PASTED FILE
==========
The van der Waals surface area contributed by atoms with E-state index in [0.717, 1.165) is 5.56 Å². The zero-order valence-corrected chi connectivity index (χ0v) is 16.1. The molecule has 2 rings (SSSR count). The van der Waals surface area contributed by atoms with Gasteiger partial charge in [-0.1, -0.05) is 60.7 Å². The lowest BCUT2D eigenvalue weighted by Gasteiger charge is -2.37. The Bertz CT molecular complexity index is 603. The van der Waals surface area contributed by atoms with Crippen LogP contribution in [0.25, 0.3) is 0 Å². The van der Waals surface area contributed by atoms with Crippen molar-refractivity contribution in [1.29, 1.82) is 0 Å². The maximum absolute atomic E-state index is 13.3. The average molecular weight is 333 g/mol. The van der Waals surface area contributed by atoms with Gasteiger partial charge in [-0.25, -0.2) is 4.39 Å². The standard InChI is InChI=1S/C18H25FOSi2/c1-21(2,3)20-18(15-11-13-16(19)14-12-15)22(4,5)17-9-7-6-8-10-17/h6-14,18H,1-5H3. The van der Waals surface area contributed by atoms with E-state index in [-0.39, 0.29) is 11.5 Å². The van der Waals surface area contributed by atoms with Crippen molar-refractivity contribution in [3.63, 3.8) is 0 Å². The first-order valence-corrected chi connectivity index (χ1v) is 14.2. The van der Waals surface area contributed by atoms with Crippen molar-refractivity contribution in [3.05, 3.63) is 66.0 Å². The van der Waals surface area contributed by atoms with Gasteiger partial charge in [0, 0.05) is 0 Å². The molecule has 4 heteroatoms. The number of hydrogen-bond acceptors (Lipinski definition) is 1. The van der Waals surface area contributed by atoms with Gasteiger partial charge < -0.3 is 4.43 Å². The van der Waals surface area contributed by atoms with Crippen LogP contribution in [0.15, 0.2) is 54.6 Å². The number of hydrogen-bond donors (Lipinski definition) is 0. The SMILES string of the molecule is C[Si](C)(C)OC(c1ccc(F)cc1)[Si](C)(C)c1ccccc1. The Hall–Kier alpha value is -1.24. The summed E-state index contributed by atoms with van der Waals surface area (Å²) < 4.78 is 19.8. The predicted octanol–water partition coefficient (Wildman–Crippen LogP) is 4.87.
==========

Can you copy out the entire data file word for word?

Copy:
The van der Waals surface area contributed by atoms with E-state index in [0.717, 1.165) is 5.56 Å². The zero-order valence-corrected chi connectivity index (χ0v) is 16.1. The molecule has 2 rings (SSSR count). The van der Waals surface area contributed by atoms with Gasteiger partial charge in [-0.1, -0.05) is 60.7 Å². The lowest BCUT2D eigenvalue weighted by Gasteiger charge is -2.37. The Bertz CT molecular complexity index is 603. The van der Waals surface area contributed by atoms with Crippen LogP contribution in [0.25, 0.3) is 0 Å². The van der Waals surface area contributed by atoms with Crippen molar-refractivity contribution in [1.29, 1.82) is 0 Å². The maximum absolute atomic E-state index is 13.3. The average molecular weight is 333 g/mol. The van der Waals surface area contributed by atoms with Gasteiger partial charge in [-0.25, -0.2) is 4.39 Å². The standard InChI is InChI=1S/C18H25FOSi2/c1-21(2,3)20-18(15-11-13-16(19)14-12-15)22(4,5)17-9-7-6-8-10-17/h6-14,18H,1-5H3. The van der Waals surface area contributed by atoms with E-state index in [-0.39, 0.29) is 11.5 Å². The van der Waals surface area contributed by atoms with Crippen molar-refractivity contribution in [3.63, 3.8) is 0 Å². The first-order valence-corrected chi connectivity index (χ1v) is 14.2. The van der Waals surface area contributed by atoms with Crippen molar-refractivity contribution in [3.05, 3.63) is 66.0 Å². The van der Waals surface area contributed by atoms with Gasteiger partial charge in [0, 0.05) is 0 Å². The molecule has 4 heteroatoms. The number of hydrogen-bond acceptors (Lipinski definition) is 1. The van der Waals surface area contributed by atoms with Gasteiger partial charge < -0.3 is 4.43 Å². The van der Waals surface area contributed by atoms with Crippen LogP contribution in [0.15, 0.2) is 54.6 Å². The number of hydrogen-bond donors (Lipinski definition) is 0. The SMILES string of the molecule is C[Si](C)(C)OC(c1ccc(F)cc1)[Si](C)(C)c1ccccc1. The Hall–Kier alpha value is -1.24. The summed E-state index contributed by atoms with van der Waals surface area (Å²) < 4.78 is 19.8. The predicted octanol–water partition coefficient (Wildman–Crippen LogP) is 4.87.